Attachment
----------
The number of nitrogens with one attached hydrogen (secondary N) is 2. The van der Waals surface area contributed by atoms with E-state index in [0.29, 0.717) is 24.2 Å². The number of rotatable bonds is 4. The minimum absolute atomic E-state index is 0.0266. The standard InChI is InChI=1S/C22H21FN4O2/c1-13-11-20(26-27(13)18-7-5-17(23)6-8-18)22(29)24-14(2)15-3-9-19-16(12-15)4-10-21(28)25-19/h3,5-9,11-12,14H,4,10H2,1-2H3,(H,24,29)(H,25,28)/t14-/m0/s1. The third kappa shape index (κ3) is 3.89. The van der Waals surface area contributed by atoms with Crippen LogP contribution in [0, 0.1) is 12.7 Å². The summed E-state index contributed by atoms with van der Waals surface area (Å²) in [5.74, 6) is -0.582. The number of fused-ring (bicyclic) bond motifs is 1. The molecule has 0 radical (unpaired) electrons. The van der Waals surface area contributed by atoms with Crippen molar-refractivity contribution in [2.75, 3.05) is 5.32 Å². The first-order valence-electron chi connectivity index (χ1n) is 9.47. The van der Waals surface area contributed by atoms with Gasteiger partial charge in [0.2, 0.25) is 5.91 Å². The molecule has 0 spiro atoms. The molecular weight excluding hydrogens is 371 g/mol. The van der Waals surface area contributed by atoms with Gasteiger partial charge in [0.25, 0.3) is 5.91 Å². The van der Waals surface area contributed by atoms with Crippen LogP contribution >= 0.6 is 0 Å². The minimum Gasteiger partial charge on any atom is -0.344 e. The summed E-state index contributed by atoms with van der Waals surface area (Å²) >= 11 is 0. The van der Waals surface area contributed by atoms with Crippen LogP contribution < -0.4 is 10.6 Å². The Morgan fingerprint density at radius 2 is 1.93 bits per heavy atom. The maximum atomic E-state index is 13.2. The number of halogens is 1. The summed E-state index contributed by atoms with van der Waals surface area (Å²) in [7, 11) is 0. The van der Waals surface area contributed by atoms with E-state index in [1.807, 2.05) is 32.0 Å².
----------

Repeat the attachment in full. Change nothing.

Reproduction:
The number of nitrogens with one attached hydrogen (secondary N) is 2. The van der Waals surface area contributed by atoms with E-state index in [0.29, 0.717) is 24.2 Å². The number of rotatable bonds is 4. The minimum absolute atomic E-state index is 0.0266. The standard InChI is InChI=1S/C22H21FN4O2/c1-13-11-20(26-27(13)18-7-5-17(23)6-8-18)22(29)24-14(2)15-3-9-19-16(12-15)4-10-21(28)25-19/h3,5-9,11-12,14H,4,10H2,1-2H3,(H,24,29)(H,25,28)/t14-/m0/s1. The third kappa shape index (κ3) is 3.89. The van der Waals surface area contributed by atoms with Crippen LogP contribution in [0, 0.1) is 12.7 Å². The summed E-state index contributed by atoms with van der Waals surface area (Å²) in [5.74, 6) is -0.582. The number of fused-ring (bicyclic) bond motifs is 1. The molecule has 0 radical (unpaired) electrons. The van der Waals surface area contributed by atoms with Crippen molar-refractivity contribution in [2.75, 3.05) is 5.32 Å². The first-order valence-electron chi connectivity index (χ1n) is 9.47. The van der Waals surface area contributed by atoms with Gasteiger partial charge in [0.2, 0.25) is 5.91 Å². The molecule has 0 spiro atoms. The molecular weight excluding hydrogens is 371 g/mol. The van der Waals surface area contributed by atoms with Gasteiger partial charge in [0.25, 0.3) is 5.91 Å². The van der Waals surface area contributed by atoms with Crippen LogP contribution >= 0.6 is 0 Å². The minimum Gasteiger partial charge on any atom is -0.344 e. The summed E-state index contributed by atoms with van der Waals surface area (Å²) >= 11 is 0. The van der Waals surface area contributed by atoms with Crippen LogP contribution < -0.4 is 10.6 Å². The Morgan fingerprint density at radius 2 is 1.93 bits per heavy atom. The maximum atomic E-state index is 13.2. The number of halogens is 1. The summed E-state index contributed by atoms with van der Waals surface area (Å²) in [7, 11) is 0. The van der Waals surface area contributed by atoms with E-state index in [1.807, 2.05) is 32.0 Å².